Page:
To understand how a revolver works, it helps to know something about guns in general. Almost every gun is based on the same simple concept: You apply explosive pressure behind a projectile to launch it down a barrel. The earliest and simplest application of this idea is the cannon.
A cannon is just a metal tube with a closed end and an open end. The closed end has a small fuse hole. To load the cannon, you pour in gunpowder (a mixture of charcoal, sulfur and potassium nitrate), and then drop in a cannonball. The gunpowder and cannonball sit in the breech, the rear part of the bore (the open space in the cannon). To prepare for a shot, you run a fuse (a length of flammable material) through the hole so it reaches down to the gunpowder. To fire the cannon, you light the fuse. The flame travels along the fuse and finally reaches the gunpowder.
When you ignite gunpowder, it burns rapidly, producing a lot of hot gas in the process. The hot gas applies much greater pressure on the powder side of the cannonball than the air in the atmosphere applies on the other side. This propels the cannonball out of the gun at high speed.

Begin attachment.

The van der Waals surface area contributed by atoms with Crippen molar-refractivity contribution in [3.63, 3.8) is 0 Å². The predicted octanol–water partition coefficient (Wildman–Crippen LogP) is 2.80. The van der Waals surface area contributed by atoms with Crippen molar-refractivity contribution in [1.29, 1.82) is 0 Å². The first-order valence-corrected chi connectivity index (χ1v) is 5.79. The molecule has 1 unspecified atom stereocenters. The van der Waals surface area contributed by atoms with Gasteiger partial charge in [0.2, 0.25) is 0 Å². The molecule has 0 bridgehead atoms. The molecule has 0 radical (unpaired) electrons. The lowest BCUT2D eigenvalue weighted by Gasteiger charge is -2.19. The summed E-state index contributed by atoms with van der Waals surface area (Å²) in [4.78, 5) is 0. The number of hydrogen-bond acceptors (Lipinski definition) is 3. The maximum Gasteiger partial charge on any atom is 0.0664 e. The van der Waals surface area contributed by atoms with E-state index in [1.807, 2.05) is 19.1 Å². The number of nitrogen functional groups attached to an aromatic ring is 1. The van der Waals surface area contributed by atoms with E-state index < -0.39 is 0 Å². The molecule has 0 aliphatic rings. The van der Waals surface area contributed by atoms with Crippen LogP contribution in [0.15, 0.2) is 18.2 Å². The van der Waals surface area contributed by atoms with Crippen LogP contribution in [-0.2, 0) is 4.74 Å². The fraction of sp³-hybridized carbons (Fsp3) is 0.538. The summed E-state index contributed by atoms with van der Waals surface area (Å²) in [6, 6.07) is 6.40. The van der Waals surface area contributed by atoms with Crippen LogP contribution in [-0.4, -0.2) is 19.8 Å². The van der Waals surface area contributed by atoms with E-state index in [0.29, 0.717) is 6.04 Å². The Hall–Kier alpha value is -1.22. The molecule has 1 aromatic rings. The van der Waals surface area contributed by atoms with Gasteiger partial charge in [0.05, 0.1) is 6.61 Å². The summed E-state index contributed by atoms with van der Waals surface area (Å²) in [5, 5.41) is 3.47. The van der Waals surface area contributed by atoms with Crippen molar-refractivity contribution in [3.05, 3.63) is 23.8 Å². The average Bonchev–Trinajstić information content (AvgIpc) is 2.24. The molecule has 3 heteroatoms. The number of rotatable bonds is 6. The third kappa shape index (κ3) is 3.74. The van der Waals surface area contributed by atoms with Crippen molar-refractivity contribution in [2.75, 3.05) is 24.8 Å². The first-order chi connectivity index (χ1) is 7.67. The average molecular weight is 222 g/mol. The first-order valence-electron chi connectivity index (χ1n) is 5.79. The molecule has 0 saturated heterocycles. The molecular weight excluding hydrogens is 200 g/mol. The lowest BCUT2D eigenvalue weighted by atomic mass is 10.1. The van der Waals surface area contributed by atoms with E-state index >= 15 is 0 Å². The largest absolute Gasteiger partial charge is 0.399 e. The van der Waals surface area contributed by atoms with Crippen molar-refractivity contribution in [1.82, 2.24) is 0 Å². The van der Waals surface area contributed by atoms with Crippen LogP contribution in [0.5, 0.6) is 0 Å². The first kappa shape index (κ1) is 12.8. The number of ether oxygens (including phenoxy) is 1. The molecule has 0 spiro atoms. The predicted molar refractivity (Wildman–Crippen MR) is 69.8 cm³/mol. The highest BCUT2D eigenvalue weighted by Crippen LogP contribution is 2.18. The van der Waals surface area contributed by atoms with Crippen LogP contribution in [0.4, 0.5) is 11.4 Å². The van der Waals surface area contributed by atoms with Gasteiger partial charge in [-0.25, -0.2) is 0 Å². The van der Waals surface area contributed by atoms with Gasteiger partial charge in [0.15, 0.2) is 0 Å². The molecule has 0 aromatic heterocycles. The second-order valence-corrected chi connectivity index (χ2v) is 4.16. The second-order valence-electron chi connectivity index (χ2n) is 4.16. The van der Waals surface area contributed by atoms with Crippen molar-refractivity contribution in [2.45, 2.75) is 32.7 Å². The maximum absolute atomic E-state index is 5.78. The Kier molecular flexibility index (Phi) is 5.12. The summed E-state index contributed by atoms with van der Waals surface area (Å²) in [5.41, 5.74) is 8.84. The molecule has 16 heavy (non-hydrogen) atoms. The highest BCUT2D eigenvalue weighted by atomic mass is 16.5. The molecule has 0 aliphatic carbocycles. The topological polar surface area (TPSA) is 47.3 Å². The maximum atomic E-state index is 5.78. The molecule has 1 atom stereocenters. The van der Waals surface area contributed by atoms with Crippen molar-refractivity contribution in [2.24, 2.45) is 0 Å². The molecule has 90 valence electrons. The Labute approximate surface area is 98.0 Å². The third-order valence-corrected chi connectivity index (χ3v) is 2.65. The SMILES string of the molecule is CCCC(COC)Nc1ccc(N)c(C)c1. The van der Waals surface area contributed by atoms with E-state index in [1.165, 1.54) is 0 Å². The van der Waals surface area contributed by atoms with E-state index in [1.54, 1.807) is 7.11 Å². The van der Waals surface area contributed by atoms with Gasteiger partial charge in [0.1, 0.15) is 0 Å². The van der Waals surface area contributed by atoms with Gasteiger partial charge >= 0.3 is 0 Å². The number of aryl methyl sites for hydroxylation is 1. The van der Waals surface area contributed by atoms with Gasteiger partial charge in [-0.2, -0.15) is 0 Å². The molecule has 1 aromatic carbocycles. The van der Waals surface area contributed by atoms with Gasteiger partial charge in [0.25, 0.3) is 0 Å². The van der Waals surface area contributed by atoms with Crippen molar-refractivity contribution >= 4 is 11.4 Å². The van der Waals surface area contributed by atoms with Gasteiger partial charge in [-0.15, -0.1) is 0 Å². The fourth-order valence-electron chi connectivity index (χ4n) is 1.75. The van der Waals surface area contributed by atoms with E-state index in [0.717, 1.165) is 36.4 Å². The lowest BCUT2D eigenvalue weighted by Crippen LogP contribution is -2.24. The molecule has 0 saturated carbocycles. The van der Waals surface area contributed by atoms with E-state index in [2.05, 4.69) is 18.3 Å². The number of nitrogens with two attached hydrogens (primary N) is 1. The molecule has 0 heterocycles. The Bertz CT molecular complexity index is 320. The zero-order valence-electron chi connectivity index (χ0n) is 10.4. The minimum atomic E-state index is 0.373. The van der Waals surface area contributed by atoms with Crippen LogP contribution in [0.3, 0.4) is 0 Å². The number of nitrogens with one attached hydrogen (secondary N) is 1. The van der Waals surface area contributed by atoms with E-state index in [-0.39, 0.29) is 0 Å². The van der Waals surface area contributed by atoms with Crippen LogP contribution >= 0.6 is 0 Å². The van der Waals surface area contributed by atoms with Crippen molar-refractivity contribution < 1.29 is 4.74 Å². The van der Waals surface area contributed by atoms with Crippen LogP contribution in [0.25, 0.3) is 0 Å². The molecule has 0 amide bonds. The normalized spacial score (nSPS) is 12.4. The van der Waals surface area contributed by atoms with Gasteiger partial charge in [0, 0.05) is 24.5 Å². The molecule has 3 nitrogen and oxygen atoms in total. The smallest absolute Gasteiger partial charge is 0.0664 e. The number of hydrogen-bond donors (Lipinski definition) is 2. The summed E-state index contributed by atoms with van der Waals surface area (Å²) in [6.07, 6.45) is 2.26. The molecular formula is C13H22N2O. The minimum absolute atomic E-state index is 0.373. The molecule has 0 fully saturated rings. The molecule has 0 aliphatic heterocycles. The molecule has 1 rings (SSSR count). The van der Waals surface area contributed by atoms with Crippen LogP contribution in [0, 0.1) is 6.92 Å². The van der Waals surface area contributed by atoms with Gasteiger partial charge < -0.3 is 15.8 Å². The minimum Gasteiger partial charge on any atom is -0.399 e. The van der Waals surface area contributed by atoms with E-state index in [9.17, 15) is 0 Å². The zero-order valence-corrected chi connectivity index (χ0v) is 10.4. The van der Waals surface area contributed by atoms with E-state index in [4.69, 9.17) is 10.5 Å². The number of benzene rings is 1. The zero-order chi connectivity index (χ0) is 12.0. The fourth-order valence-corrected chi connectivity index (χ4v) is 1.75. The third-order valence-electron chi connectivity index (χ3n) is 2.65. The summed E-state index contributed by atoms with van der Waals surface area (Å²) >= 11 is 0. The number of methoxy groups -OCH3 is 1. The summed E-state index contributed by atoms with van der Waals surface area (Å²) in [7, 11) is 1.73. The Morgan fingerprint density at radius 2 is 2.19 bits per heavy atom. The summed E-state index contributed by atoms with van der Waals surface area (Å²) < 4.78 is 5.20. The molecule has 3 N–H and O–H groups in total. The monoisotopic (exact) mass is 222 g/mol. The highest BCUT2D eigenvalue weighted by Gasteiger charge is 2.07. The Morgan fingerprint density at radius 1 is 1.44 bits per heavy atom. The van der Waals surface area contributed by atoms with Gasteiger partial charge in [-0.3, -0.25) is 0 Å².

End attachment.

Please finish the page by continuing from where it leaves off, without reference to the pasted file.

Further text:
The first handheld guns were essentially miniature cannons; you loaded some gunpowder and a steel ball and lit a fuse. Eventually, this technology gave way to trigger-activated weapons, such as the flintlock gun and the percussion cap.
Flintlock guns ignited gun powder by producing a tiny spark, while percussion caps used mercuric fulminate, an explosive compound you could ignite with a sharp blow. To load a percussion-cap gun, you poured gunpowder into the breech, stuffed a ball in on top of it, and placed a mercuric fulminate cap on top of a small nipple. To fire the gun, you cocked a hammer all the way back and pulled the gun's trigger. The trigger released the hammer, which swung forward onto the explosive cap. The cap ignited, shooting a small flame down a tube to the gunpowder. The gunpowder exploded, launching the ball out of the barrel. (Check out How Flintlock Guns Work for more information on these weapons.)
In the 1800s, the percussion-cap gun slowly gave way to the revolver, which only had to be reloaded every five or six shots instead of after each shot. In the next section, we'll see how this system works.